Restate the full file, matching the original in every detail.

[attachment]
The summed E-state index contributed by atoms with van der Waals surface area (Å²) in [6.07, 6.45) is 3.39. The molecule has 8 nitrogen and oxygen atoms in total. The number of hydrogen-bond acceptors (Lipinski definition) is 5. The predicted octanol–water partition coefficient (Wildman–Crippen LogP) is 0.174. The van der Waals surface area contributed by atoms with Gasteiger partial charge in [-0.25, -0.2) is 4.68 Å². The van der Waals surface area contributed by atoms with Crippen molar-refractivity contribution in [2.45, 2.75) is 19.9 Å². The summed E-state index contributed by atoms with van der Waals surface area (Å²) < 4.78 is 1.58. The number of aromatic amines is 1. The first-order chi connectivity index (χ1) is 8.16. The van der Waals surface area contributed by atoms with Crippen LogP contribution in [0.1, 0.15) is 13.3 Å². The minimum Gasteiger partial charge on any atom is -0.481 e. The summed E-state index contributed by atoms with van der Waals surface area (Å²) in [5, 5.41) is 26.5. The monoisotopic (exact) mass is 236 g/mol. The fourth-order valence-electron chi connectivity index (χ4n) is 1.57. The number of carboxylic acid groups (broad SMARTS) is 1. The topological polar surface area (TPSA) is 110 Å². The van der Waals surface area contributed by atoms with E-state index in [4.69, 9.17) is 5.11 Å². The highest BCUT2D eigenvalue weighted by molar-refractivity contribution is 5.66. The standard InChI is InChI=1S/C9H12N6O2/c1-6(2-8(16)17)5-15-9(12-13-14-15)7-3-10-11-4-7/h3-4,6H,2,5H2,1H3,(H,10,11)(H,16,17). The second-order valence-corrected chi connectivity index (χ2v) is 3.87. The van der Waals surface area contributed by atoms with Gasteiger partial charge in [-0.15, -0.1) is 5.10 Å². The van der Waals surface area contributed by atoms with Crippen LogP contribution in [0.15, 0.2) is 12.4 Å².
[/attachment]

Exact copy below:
The summed E-state index contributed by atoms with van der Waals surface area (Å²) in [6.07, 6.45) is 3.39. The molecule has 8 nitrogen and oxygen atoms in total. The number of hydrogen-bond acceptors (Lipinski definition) is 5. The predicted octanol–water partition coefficient (Wildman–Crippen LogP) is 0.174. The van der Waals surface area contributed by atoms with Gasteiger partial charge in [-0.25, -0.2) is 4.68 Å². The van der Waals surface area contributed by atoms with Crippen molar-refractivity contribution in [2.45, 2.75) is 19.9 Å². The summed E-state index contributed by atoms with van der Waals surface area (Å²) < 4.78 is 1.58. The number of aromatic amines is 1. The first-order chi connectivity index (χ1) is 8.16. The van der Waals surface area contributed by atoms with Crippen LogP contribution in [0.1, 0.15) is 13.3 Å². The minimum Gasteiger partial charge on any atom is -0.481 e. The summed E-state index contributed by atoms with van der Waals surface area (Å²) in [5, 5.41) is 26.5. The monoisotopic (exact) mass is 236 g/mol. The fourth-order valence-electron chi connectivity index (χ4n) is 1.57. The number of carboxylic acid groups (broad SMARTS) is 1. The topological polar surface area (TPSA) is 110 Å². The van der Waals surface area contributed by atoms with E-state index in [4.69, 9.17) is 5.11 Å². The highest BCUT2D eigenvalue weighted by molar-refractivity contribution is 5.66. The standard InChI is InChI=1S/C9H12N6O2/c1-6(2-8(16)17)5-15-9(12-13-14-15)7-3-10-11-4-7/h3-4,6H,2,5H2,1H3,(H,10,11)(H,16,17). The second-order valence-corrected chi connectivity index (χ2v) is 3.87. The van der Waals surface area contributed by atoms with Gasteiger partial charge in [-0.15, -0.1) is 5.10 Å². The van der Waals surface area contributed by atoms with Crippen LogP contribution in [0.15, 0.2) is 12.4 Å².